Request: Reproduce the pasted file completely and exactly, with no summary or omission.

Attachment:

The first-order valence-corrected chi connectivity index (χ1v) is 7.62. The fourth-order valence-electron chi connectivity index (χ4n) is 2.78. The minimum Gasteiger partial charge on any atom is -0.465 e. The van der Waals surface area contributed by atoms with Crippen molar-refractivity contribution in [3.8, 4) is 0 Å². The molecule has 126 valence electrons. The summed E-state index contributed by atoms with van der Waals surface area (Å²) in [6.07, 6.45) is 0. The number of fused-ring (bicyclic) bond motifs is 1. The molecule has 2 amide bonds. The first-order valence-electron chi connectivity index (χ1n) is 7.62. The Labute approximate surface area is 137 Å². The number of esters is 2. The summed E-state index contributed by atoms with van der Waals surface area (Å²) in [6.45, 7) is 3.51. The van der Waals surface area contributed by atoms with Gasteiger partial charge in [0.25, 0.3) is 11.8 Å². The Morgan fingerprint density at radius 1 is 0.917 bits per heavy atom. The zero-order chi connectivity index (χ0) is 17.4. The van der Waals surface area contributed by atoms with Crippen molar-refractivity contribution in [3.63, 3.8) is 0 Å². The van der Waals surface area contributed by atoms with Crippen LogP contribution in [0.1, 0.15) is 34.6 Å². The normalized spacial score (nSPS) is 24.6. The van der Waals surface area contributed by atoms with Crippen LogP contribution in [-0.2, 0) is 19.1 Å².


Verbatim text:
The first-order valence-corrected chi connectivity index (χ1v) is 7.62. The fourth-order valence-electron chi connectivity index (χ4n) is 2.78. The minimum Gasteiger partial charge on any atom is -0.465 e. The van der Waals surface area contributed by atoms with Crippen molar-refractivity contribution in [3.8, 4) is 0 Å². The molecule has 126 valence electrons. The summed E-state index contributed by atoms with van der Waals surface area (Å²) in [6.07, 6.45) is 0. The number of fused-ring (bicyclic) bond motifs is 1. The molecule has 2 amide bonds. The first-order valence-electron chi connectivity index (χ1n) is 7.62. The Labute approximate surface area is 137 Å². The number of esters is 2. The summed E-state index contributed by atoms with van der Waals surface area (Å²) in [6.45, 7) is 3.51. The van der Waals surface area contributed by atoms with Gasteiger partial charge in [0.25, 0.3) is 11.8 Å². The Morgan fingerprint density at radius 1 is 0.917 bits per heavy atom. The zero-order chi connectivity index (χ0) is 17.4. The van der Waals surface area contributed by atoms with Crippen molar-refractivity contribution in [3.63, 3.8) is 0 Å². The van der Waals surface area contributed by atoms with Crippen LogP contribution in [0.1, 0.15) is 34.6 Å². The normalized spacial score (nSPS) is 24.6. The van der Waals surface area contributed by atoms with Crippen LogP contribution in [-0.2, 0) is 19.1 Å².